Saturday 19th May was the greatest night in the history of Chelsea Football Club and gave all fans of the club the best day of their lives.
Five days later the glow burns as bright as ever and it is unlikely that this feeling will fade for months despite the legion of detractors queuing up to diminish the achievements of the new Champions of Europe. The manner of victory seems to have upset many who have bemoaned the fact that the defensive tactics adopted by Roberto Di Matteo ultimately prevailed over the fluid attacking football exhibited by Bayern Munich.
I can certainly sympathise with Bayern supporters on that score who will be bewildered and angry at how such a dominant display could not yield victory and whom will undoubtedly sling barbs as a way of finding some peace with the outcome. But for those not directly connected to the German club I have no such patience.
For starters, there has to be an argument that the tactics that win the game are the best available as long as they stay within the confines of the law. Had Chelsea opted to kick the likes of Arjen Robben and Franck Ribery off the pitch, it would be fair to pour scorn on negativity but instead the match was played in an excellent spirit with not a single bad challenge committed by either side. Nobody would advocate that their team should set their stall out so blatantly as Di Matteo did on a regular basis but surely when faced with the titanic task of defeating the mighty Bayern Munich on their own ground without your totemic captain and most dynamic midfield player it is acceptable to look towards protection rather than productivity.
Those that are unhappy that defensive football outwitted attacking football should perhaps take this into consideration: which was the most clinical team on the night? The one that had upwards of 30 attempts at goal and 20 corners or the one that had a handful of shots and won just a single corner? Chelsea combined the resilience of a dogged defence with a ruthless cutting edge whereas Bayern fielded a striker who didn’t know where the goal was and a Dutchman who lived up to his countrymen’s reputation for being useless at penalties.
With the trophy in the bag what difference does it make how it was won? As Alan Hansen revealed, Liverpool’s three-time European Cup winning manager Bob Paisley used to say: “win the game first, worry about how we played earlier”. Sound advice.
Sticking with Liverpool and it seems that as per usual much of the abuse that has followed Chelsea’s maiden Champions League win has come from the supporters of that club. Now I do not want to tar all the club’s fans with the same brush as I have received many congratulations from Reds in the aftermath of Saturday’s win but social media and fan sites have been ablaze with contempt and a large portion of that has stemmed from that particular half of Merseyside. Among the petty parochialism there has been the risible claim that Chelsea were still small time as they only had 80,000 at their homecoming parade (forgetting how many supporters were still in Germany and anyway since when did size decide which club should win a trophy); the familiar yet vacuous assertion that Chelsea still had no history has also been aired on several occasions. Perhaps Chelsea don’t have a history that can compare to Liverpool FC but they have a present and a future that has the club marked indelibly as European champions and as Champions League participants next season. Give me that over the faded glories of the 70s and 80s every day of the week.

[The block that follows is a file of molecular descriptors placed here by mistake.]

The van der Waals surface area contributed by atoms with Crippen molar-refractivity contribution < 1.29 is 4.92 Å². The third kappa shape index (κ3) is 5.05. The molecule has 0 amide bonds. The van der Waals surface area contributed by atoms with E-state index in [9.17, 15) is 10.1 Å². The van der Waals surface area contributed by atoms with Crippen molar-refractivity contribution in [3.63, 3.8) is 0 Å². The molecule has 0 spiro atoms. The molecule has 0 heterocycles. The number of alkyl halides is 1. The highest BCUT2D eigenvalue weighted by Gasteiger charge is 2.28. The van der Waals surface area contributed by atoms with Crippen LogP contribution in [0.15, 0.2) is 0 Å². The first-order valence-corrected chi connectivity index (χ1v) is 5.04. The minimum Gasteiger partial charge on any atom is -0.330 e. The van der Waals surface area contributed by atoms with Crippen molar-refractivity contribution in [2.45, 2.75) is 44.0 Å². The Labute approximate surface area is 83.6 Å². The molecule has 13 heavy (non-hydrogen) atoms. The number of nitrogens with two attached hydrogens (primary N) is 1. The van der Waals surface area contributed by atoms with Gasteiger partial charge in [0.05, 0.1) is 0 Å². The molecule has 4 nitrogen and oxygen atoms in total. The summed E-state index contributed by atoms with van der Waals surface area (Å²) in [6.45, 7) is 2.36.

I suppose it is too much to ask for objectivity from other club’s fans given the tribal nature of supporting your team in this country but it would be refreshing if credit could be given where it was due. When Manchester United beat Bayern Munich and Liverpool beat AC Milan, I was impressed by both victories despite neither being deserved on the balance of play. It would be nice if the same courtesy was extended towards the Blues on this occasion.
Still, whatever the nonsense slung from those who despise Roman Abramovich and his club at least it can be understood in the context of territorial rivalries that has grown more hateful over the decades. What is much harder to fathom is the criticism directed at John Terry for taking part in the post-match celebrations while wearing his full kit. The comical musings that have seen Photoshop used to devastating effect to place Terry at such occasions as the royal wedding, the moon landing and the release of Nelson Mandela have shown excellent humour but in addition there have been several ‘respected’ journalists voicing their displeasure at the suspended player’s presence.
Why? Has Terry not contributed to the team’s success this season? Did his goal against Napoli not have any bearing on the destination of the trophy? Did his almost flawless performance in the first leg of the semi-final against Barcelona automatically vanish from memory because he got sent off in the return match? Yes, he made a stupid mistake at Camp Nou but to suggest he is not worthy of celebrating a famous victory is utterly pathetic. In any case, I do not know of a single Chelsea fan who is even remotely bothered by it and I would be very suprised if any of the players were.
The justification given for this sanctimonious stance from the anti-Terry brigade is the sullen reticence displayed by Roy Keane and Paul Scholes who found themselves in a similar situation in the 1999 final when they moped around rather than join in the revelry. Ask yourself this, would you prefer your suspended team mates to sulk in self-absorbed misery and disregard the massive achievement of your club or would you prefer them to put their personal disappointment to one side and get into the spirit of things?
Irrespective of any criticism and denigration, one fact remains. Chelsea ARE the Champions of Europe. Just let us enjoy it.